Definition: what is Escherichia coli?
Escherichia coli, often abbreviated to E. coli, is a very common intestinal bacterium. It is normally present in the body and takes up 80% of the intestinal flora of most mammals, including humans. Its role is to protect us from the invasion of other bacteria and makes sure that the gastrointestinal system works properly.
Unfortunately, there are strains of E. coli pathogens that cause infections and illnesses such as urinary infections, gastroenteritis or meningitis.
Transmission of Escherichia coli
The starting point of infection is most often in the digestive tract of animals, especially cattle. The contamination is then made orally in humans, by digesting contaminated food. This could be in undercooked meat, untreated milk or fruits and vegetables contaminated by animal waste or if they are not washed properly. Once on the inside of the body, the pathogenic strains colonize the intestinal flora and multiply.
Escherichia coli can also by transmitted via direct contact by hand with contaminated animals or infected people. The incubation period lasts on average around 3 or 4 days after initial contamination, but it can last for a week or more.
Types of Escherichia coli
Strains of E. coli are divided into five categories called pathovars, according to how they function and the symptoms they have:
- Enterohemorrhagic E. coli (EHEC): The EHEC are the most feared because they present the most severe symptoms and are often questioned in epidemics of contaminated foods. They release toxins (called Shiga toxins) which attack the walls of the blood vessels, causing coagulation problems. The ECEH infection is responsible for diarrhea containing blood and can cause hemolytic uremic syndrome (HUS), which is potentially fatal.
- Enterotoxigenic E. coli (ETEC): The ETEC are responsible for traveler’s or tourist’s diarrhea and are a major cause of mild watery diarrhea associated with dehydration in children under the age of 3. The toxins secreted by this strain cause an osmotic diffusion of water towards the intestinal lumen.
- Enteroinvasive E. coli (EIEC): The clinical characteristic signs of the infections by EIEC are a strong fever (up to 40 °C), abdominal cramps, diarrhea as well as the appearance of blood in the stool. Once in the body, they do not give off toxins, but cause the cells to die and trigger a strong inflammatory reaction.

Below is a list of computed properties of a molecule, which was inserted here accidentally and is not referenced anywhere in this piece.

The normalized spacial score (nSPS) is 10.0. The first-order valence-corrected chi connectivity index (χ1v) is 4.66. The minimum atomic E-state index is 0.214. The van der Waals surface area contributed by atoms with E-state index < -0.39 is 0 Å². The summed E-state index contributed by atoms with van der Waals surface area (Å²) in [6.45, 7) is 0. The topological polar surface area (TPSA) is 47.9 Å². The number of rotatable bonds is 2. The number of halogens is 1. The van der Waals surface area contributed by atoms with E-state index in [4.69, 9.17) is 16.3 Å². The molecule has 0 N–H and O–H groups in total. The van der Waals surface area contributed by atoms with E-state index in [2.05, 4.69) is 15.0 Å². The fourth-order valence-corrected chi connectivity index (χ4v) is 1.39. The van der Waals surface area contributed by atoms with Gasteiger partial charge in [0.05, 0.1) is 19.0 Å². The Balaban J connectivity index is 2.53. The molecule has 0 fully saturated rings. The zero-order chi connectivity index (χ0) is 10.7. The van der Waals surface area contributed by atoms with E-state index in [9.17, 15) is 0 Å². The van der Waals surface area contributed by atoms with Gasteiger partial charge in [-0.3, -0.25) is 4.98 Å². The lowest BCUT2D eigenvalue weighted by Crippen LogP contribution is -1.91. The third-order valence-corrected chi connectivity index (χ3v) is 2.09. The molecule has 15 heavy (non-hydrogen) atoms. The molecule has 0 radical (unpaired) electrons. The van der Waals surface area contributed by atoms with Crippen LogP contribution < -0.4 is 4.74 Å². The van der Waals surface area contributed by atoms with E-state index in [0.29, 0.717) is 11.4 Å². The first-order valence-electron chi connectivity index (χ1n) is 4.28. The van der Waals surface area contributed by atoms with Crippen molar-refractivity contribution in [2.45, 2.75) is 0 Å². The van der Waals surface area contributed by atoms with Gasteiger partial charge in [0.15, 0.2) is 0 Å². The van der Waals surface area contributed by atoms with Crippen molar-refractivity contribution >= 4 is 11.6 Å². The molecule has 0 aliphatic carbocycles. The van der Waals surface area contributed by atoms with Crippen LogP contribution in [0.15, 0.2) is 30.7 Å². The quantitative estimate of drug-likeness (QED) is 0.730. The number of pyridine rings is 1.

- Enteropathogenic E. coli (EPEC): They are the cause of paediatric gastroenteritis. This is because it is estimated that the strains are pathogenic only under the age of two. Their main risk is dehydration.
- Enteroaggregative E. coli (EAEC): They are responsible for stunted growth and persistent diarrhea. The way they work is still different from the previous forms. The EAEC stick to the intestinal mucosa and form clusters of bricks.
Escherichia coli and urinary infection
Escherichia coli can also be responsible for urinary infections, mainly in women. This is because in women, the urinary tracts are found near to the anus, which renders them vulnerable to an infection by bacteria.
Treatment for Escherichia coli
Treating E. coli is mainly symptomatic. It aims to reduce the dehydration caused by diarrhea. Taking antibiotics is however strongly ill-advised. This is because by destroying bacteria, antibiotics give off dangerous toxins in the body.
How to prevent an infection by E. coli
It is recommended to adhere to certain hygiene rules in order to avoid all contamination by Escherichia coli. It is important to always wash your hands after going to the toilet, changing diapers or after contact with infected people or animals.
When in the kitchen, it is advised to rinse raw vegetables well and peel them, to separate raw foods from cooked foods, to clean equipment after each use and to cook the meat well, especially minced beef.